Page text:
Goa is popular for its nightlife and beaches but did you know that this state is also home to a village that is only visible once in a month? Yes, you read that right. An article published on BBC, by Supriya Vohra, an independent journalist based in Goa sheds light on the village of Curdi that remains underwater for 11 months. Its original residents have relocated themselves but, when the water level recedes, they all come together to celebrate their homes, according to reports.
The thriving village of Curdi was situated between two hills in the Western Ghats with the Salaulim river running through it. But, in 1986 the village did not exist anymore because the state’s first dam was constructed here, which resulted in the village being completely submerged underwater.
The water level recedes in this area every year during May to reveal what is left behind. One can see cracked earth, eroded remnants of houses and religious structures, stumps of trees, broken remains of household items and water canals in ruins.
The village was home to 3,000 people who used to grow crops in paddy fields in the land that used to be fertile.
According to a report by BBC, Hindus, Muslims and Christians lived together in the village which also constituted of one main temple, several smaller temples, a chapel and a mosque.
Everything seemed just perfect but things drastically changed in 1961 after Goa was liberated from the Portuguese. Dayanand Bandodkar, the first chief minister of Goa visited the village and announced the construction of the state’s first dam, according to reports.
He made promises to the residents saying that the dam construction would benefit all of southern Goa.
According to BBC, Mr. Kurdikar, a former resident of the village said, “He (Dayanand) said it will drown our village, but our sacrifice will be for the greater good.”
Mr. Kurdikar and 600 other families were forced to relocate to nearby villages and in return, they were given land and compensation.
The ambitious project was called Salaulim Irrigation Project and it was built originally to provide water for drinking, irrigation and industrial purposes to most parts of southern Goa. It was meant to provide about 400 million litres of water per day to citizens.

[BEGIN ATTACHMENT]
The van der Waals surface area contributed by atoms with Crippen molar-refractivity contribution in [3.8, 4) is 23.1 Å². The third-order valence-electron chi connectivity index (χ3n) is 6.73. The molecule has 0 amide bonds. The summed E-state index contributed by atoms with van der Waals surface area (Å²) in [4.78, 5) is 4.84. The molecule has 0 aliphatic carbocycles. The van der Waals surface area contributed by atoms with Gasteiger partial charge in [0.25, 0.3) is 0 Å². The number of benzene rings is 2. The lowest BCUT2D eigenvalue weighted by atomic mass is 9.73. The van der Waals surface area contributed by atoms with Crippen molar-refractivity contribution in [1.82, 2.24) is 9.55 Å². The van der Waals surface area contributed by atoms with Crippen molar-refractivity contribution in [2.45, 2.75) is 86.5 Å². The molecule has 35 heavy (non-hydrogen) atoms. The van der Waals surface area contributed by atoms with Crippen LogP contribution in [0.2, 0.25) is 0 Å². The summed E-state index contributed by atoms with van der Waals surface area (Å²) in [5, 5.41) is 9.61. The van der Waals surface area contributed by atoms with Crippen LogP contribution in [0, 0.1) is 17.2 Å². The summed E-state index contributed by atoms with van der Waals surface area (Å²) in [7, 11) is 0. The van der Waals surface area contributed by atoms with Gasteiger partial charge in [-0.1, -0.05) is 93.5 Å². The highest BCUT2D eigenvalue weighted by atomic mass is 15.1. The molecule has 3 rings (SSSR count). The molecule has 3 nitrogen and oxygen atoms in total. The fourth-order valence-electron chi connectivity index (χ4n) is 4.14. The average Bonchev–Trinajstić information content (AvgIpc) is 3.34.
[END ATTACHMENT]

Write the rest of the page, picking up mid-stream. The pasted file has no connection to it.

Mr. Kurdikar was only 10 years old when his family was forced to relocate in 1986. He said, “I faintly remember my parents hurriedly putting everything in a pick-up truck. I was also packed up in the truck, along with my brother and grandmother. My parents followed us on their moped.”
In an interview, Mamta Kurdikar, Gurucharan Kurdikar’s mother said, “I think we were the last few families left. It rained heavily the night before, and the water from the fields started entering our house. We had to leave immediately. I couldn’t even take my flour mill with me.”
Soon, it seemed like false promises were made by the then CM because the water from the dam never reached the nearby villages where former inhabitants of Curdi moved.
“The tap system did not come through to all villages of south Goa as promised so we do not get our drinking water from the dam,” said Gajanan, Gurucharan Kurdikar’s father in an interview.
Currently, there are two large wells in Vaddem, where Mr. Kurdikar lives with his family but, during the month of April and May, the wells also begin to dry up. In this situation, they are forced to depend on government tankers for their drinking water.
In May, when the water level recedes in the village of Curdi, its former inhabitants visit their lost homeland that was once their home.
During that month, the Christian community gather for an annual Chapel feast and the Hindus host a temple feast.
Click here to see Supriya Vohra’s full report on the village.
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